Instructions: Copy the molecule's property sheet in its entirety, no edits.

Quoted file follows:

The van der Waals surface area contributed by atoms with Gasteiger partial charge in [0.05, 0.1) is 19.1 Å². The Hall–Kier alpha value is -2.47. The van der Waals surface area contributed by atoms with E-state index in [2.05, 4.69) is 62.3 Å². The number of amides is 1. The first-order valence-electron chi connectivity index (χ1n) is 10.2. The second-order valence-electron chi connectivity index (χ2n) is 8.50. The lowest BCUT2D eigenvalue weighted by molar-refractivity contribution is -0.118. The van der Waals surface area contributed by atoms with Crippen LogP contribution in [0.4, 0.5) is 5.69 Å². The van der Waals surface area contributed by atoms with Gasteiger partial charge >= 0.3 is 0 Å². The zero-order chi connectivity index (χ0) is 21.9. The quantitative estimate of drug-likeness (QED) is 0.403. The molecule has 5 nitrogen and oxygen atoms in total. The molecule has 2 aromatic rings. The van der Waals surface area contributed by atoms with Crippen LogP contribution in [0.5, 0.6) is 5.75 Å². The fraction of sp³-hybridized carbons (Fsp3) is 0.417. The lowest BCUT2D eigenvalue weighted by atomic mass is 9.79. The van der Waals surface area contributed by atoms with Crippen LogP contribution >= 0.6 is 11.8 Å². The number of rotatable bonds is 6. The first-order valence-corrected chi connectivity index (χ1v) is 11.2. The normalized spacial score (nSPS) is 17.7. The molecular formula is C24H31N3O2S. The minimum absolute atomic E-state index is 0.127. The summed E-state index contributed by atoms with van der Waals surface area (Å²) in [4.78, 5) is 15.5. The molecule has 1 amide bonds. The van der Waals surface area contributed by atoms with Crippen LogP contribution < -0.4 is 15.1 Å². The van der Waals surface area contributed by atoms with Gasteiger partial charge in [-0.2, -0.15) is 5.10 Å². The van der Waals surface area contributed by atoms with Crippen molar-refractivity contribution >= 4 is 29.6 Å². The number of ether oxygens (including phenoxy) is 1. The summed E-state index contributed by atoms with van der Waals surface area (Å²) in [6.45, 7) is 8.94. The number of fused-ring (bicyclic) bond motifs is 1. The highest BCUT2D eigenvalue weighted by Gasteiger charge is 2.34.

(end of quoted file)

The van der Waals surface area contributed by atoms with Gasteiger partial charge in [0.05, 0.1) is 19.1 Å². The Hall–Kier alpha value is -2.47. The van der Waals surface area contributed by atoms with E-state index in [2.05, 4.69) is 62.3 Å². The number of amides is 1. The first-order valence-electron chi connectivity index (χ1n) is 10.2. The second-order valence-electron chi connectivity index (χ2n) is 8.50. The lowest BCUT2D eigenvalue weighted by molar-refractivity contribution is -0.118. The van der Waals surface area contributed by atoms with Crippen LogP contribution in [0.4, 0.5) is 5.69 Å². The van der Waals surface area contributed by atoms with Gasteiger partial charge >= 0.3 is 0 Å². The zero-order chi connectivity index (χ0) is 21.9. The quantitative estimate of drug-likeness (QED) is 0.403. The molecule has 5 nitrogen and oxygen atoms in total. The molecule has 2 aromatic rings. The van der Waals surface area contributed by atoms with Crippen LogP contribution in [0.5, 0.6) is 5.75 Å². The fraction of sp³-hybridized carbons (Fsp3) is 0.417. The lowest BCUT2D eigenvalue weighted by atomic mass is 9.79. The van der Waals surface area contributed by atoms with Crippen LogP contribution >= 0.6 is 11.8 Å². The number of rotatable bonds is 6. The first-order valence-corrected chi connectivity index (χ1v) is 11.2. The normalized spacial score (nSPS) is 17.7. The molecular formula is C24H31N3O2S. The minimum absolute atomic E-state index is 0.127. The summed E-state index contributed by atoms with van der Waals surface area (Å²) in [4.78, 5) is 15.5. The molecule has 1 amide bonds. The van der Waals surface area contributed by atoms with Crippen LogP contribution < -0.4 is 15.1 Å². The van der Waals surface area contributed by atoms with Gasteiger partial charge in [-0.2, -0.15) is 5.10 Å². The van der Waals surface area contributed by atoms with Crippen molar-refractivity contribution >= 4 is 29.6 Å². The number of ether oxygens (including phenoxy) is 1. The summed E-state index contributed by atoms with van der Waals surface area (Å²) in [6.45, 7) is 8.94. The number of fused-ring (bicyclic) bond motifs is 1. The highest BCUT2D eigenvalue weighted by Gasteiger charge is 2.34.